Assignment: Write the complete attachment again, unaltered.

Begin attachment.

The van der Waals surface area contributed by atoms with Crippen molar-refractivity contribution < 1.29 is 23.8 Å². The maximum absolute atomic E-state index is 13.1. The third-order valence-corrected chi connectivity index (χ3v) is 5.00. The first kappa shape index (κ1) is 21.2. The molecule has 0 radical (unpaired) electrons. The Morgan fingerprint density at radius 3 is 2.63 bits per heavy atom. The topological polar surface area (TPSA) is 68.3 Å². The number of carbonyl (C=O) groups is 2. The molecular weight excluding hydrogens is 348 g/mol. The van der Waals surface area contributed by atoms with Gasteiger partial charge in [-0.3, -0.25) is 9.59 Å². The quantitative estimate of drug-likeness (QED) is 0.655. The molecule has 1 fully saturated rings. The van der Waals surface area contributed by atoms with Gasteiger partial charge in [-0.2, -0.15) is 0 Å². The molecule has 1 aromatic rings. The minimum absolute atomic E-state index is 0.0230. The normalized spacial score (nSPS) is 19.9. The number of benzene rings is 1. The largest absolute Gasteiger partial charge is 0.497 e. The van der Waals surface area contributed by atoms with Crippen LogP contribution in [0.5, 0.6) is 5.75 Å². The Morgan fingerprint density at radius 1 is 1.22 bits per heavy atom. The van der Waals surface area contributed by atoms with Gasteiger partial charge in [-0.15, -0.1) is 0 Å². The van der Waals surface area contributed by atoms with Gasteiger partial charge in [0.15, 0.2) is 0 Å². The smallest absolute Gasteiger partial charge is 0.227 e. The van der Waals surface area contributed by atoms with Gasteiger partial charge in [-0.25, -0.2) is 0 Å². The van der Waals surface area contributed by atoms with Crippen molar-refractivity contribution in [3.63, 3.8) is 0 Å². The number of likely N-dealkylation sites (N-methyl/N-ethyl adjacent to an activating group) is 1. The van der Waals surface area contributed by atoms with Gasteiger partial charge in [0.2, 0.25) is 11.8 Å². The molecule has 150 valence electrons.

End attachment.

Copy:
The van der Waals surface area contributed by atoms with Crippen molar-refractivity contribution < 1.29 is 23.8 Å². The maximum absolute atomic E-state index is 13.1. The third-order valence-corrected chi connectivity index (χ3v) is 5.00. The first kappa shape index (κ1) is 21.2. The molecule has 0 radical (unpaired) electrons. The Morgan fingerprint density at radius 3 is 2.63 bits per heavy atom. The topological polar surface area (TPSA) is 68.3 Å². The number of carbonyl (C=O) groups is 2. The molecular weight excluding hydrogens is 348 g/mol. The van der Waals surface area contributed by atoms with Gasteiger partial charge in [-0.3, -0.25) is 9.59 Å². The quantitative estimate of drug-likeness (QED) is 0.655. The molecule has 1 fully saturated rings. The van der Waals surface area contributed by atoms with Gasteiger partial charge in [-0.2, -0.15) is 0 Å². The molecule has 1 aromatic rings. The minimum absolute atomic E-state index is 0.0230. The normalized spacial score (nSPS) is 19.9. The number of benzene rings is 1. The largest absolute Gasteiger partial charge is 0.497 e. The van der Waals surface area contributed by atoms with Crippen LogP contribution in [0.5, 0.6) is 5.75 Å². The Morgan fingerprint density at radius 1 is 1.22 bits per heavy atom. The van der Waals surface area contributed by atoms with Gasteiger partial charge in [-0.15, -0.1) is 0 Å². The van der Waals surface area contributed by atoms with Gasteiger partial charge in [0.15, 0.2) is 0 Å². The smallest absolute Gasteiger partial charge is 0.227 e. The van der Waals surface area contributed by atoms with Gasteiger partial charge in [-0.25, -0.2) is 0 Å². The van der Waals surface area contributed by atoms with Crippen molar-refractivity contribution in [3.63, 3.8) is 0 Å². The number of likely N-dealkylation sites (N-methyl/N-ethyl adjacent to an activating group) is 1. The van der Waals surface area contributed by atoms with Gasteiger partial charge in [0.2, 0.25) is 11.8 Å². The molecule has 150 valence electrons.